[afrinic-anti-spam-discuss] BOF meeting

Hari Kurup kurup at afrinic.net
Mon May 21 10:48:50 SAST 2007

Hash: SHA1

Hello colleagues,

On 2nd May 2007 at the AfriNIC-6 meeting in Abuja Nigeria, an anti-spam
BOF (birds of a feather) meeting aimed at addressing specific issues
related to spam that are faced by African networks.
21 participants attended.

At the meeting, it was decided to form an SIG (special interest group)
and a chair for the SIG was chosen - Jean Robert Hountomey.

It was agreed to hold further discussions on this mailing list.
The chair will lead discussion on suggestions to define the terms of
reference and a charter for the SIG.

This being our initial BOF, a general round table discussion on spam was
held. Notes below were compliled by Onime Clement.

General notes:
- - It was stressed that with the current tools and knowledge, it is only
possible to
 reduced SPAM and not eliminated it completely.

Spam definitions:
e-mail that is not wanted by the recipient. It was pointed out that this
definition would cover even normal communication from a friend if the
subject is not to our liking.
unsolicited e-mail: It was pointed out that even normal e-mail messages
could be classified as unsolicited when trying to contact someone for
the first time.
Bulk or Mass mailing: Even messages from other mailing lists could be
considered as bulk.
Given the above it would appear that about 10% of e-mail classified as
spam is highly subject to  personal interpretations while 90% is
considered as spam by everyone.

Handling SPAM from users inside our networks:
- - It is important to have/define an acceptable usage policy for our
network users.
- - It is suggested that network restrict outgoing connections on port 25
from all clients  and permit it only from the SMTP server. For large
networks and visitors, outgoing connections to port 587 should be permitted.
- - The local SMTP server should have SMTP authentication in one form or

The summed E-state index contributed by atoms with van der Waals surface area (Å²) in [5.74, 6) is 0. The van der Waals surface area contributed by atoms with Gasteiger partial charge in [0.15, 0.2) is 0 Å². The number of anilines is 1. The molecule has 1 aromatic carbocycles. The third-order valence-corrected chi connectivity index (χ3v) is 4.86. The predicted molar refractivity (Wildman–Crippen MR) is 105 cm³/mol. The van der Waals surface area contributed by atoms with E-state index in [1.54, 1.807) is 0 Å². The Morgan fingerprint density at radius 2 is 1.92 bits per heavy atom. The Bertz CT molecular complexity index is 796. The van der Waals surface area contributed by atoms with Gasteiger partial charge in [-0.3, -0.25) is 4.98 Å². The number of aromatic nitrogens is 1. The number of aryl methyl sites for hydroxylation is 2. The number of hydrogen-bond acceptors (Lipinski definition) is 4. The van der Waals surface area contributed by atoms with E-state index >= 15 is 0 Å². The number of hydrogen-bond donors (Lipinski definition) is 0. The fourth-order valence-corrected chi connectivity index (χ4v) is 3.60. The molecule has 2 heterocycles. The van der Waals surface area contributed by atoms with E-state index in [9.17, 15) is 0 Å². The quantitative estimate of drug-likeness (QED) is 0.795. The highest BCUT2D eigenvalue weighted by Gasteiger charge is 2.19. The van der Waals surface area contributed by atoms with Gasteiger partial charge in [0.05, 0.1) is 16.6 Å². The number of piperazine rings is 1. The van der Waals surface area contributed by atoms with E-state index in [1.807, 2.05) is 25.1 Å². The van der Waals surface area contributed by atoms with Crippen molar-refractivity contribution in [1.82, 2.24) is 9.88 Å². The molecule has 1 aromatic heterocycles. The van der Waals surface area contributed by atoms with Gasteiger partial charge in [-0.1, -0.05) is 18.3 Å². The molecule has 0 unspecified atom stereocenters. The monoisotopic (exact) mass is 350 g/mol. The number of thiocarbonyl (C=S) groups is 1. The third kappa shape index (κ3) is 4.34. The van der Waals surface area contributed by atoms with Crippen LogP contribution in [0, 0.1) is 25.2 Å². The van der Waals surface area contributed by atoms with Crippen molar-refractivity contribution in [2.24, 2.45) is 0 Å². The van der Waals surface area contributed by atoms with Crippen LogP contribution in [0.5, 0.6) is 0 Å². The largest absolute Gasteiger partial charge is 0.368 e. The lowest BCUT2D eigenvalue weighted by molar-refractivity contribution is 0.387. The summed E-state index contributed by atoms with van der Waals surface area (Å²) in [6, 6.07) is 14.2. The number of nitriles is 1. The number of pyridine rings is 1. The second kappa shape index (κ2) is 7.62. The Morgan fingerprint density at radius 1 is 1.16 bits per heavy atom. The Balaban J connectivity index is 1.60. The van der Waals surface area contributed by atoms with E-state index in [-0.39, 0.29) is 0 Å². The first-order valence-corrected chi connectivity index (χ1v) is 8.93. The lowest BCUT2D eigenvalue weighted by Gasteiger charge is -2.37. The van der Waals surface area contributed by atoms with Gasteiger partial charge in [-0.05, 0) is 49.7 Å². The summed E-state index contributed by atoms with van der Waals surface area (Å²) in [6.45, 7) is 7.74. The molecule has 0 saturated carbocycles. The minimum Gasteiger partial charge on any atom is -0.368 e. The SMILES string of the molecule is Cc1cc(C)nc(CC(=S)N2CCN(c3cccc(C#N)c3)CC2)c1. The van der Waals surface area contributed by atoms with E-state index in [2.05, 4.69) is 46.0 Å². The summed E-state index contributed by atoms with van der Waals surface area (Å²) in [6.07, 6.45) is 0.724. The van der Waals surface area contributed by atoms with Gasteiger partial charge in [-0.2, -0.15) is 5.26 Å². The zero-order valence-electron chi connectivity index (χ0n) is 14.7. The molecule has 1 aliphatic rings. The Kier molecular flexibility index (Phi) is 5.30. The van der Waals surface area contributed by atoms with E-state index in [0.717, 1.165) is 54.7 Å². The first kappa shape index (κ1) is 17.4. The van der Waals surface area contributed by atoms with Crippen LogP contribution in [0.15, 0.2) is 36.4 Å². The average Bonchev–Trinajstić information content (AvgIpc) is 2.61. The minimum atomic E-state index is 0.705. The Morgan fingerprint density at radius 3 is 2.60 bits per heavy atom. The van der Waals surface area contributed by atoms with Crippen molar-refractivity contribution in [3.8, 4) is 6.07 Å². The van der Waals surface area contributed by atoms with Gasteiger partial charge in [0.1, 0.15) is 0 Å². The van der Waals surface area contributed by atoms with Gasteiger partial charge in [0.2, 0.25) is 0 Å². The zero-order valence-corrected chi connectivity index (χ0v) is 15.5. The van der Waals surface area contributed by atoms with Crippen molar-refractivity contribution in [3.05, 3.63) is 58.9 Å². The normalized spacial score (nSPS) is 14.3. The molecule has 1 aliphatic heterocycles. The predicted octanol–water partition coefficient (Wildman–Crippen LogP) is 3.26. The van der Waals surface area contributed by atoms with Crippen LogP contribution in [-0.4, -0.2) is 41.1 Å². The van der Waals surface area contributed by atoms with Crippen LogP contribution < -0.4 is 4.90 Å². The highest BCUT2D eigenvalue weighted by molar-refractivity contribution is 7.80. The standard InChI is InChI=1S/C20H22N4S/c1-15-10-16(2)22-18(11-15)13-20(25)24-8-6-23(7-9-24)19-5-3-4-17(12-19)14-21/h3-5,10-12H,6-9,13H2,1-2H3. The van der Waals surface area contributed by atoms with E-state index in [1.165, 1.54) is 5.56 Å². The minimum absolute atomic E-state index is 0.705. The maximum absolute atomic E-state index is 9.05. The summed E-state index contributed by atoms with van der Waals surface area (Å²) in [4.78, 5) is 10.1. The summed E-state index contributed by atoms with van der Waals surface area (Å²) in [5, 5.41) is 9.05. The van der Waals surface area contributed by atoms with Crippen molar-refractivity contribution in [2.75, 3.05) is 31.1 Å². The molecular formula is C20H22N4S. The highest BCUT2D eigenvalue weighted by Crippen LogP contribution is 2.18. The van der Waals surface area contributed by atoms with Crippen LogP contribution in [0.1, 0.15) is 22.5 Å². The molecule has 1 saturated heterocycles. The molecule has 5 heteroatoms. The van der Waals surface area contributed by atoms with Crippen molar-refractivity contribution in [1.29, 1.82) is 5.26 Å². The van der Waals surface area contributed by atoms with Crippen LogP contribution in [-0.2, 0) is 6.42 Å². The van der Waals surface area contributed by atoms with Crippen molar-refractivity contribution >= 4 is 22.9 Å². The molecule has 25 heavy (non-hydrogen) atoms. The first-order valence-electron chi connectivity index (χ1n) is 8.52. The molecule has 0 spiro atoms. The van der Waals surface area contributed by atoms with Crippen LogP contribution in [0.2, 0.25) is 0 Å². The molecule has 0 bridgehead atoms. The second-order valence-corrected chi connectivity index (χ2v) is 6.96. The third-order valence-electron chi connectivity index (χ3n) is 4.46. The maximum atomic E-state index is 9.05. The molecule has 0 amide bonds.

the other.
Examples include pop-before-smtp, SMTP-Auth.
For Single Sign On (SSO) situations, radius or kerberos5 could be
- - The local SMTP server should be configured to accept connections on
the mail message submission port 587.

Handling SPAM from outside our networks:
- - INTERNET based Real time Black Lists (RBL) are good for fighting
outside spammers. Such RBLs are easy to get on but difficult to get off.
- - More than 1 RBLs should be used together to improve the results.
- - Newer Server software e.g postfix instead of sendmail could provide
additional benefits such as checking RBLs at SMTP connection time.
- - Additional software such as MailScanner or amavisd could be used to
check email message before delivery. These software is CPU intensive.
- - Opensource versus blackbox (paid for) solutions exists for fighting
spam. However, both types require maintenance/updates in order to be
- - Bandwidth usage could be reduced by directly rejecting SMTP
connections from open-relay RBLs. When possible this could be done by an
up-stream SMTP server (e.g ISP or provider in Europe or U.S) especially
over a vsat link.
- - HTML emails should be discouraged in order to reduce problems with
MailScanner or amavisd.
- - An IETF upgrade/rewrite of the SMTP protocol could be the ultimate
solution to eliminating SPAM.

- --
Hari Kurup
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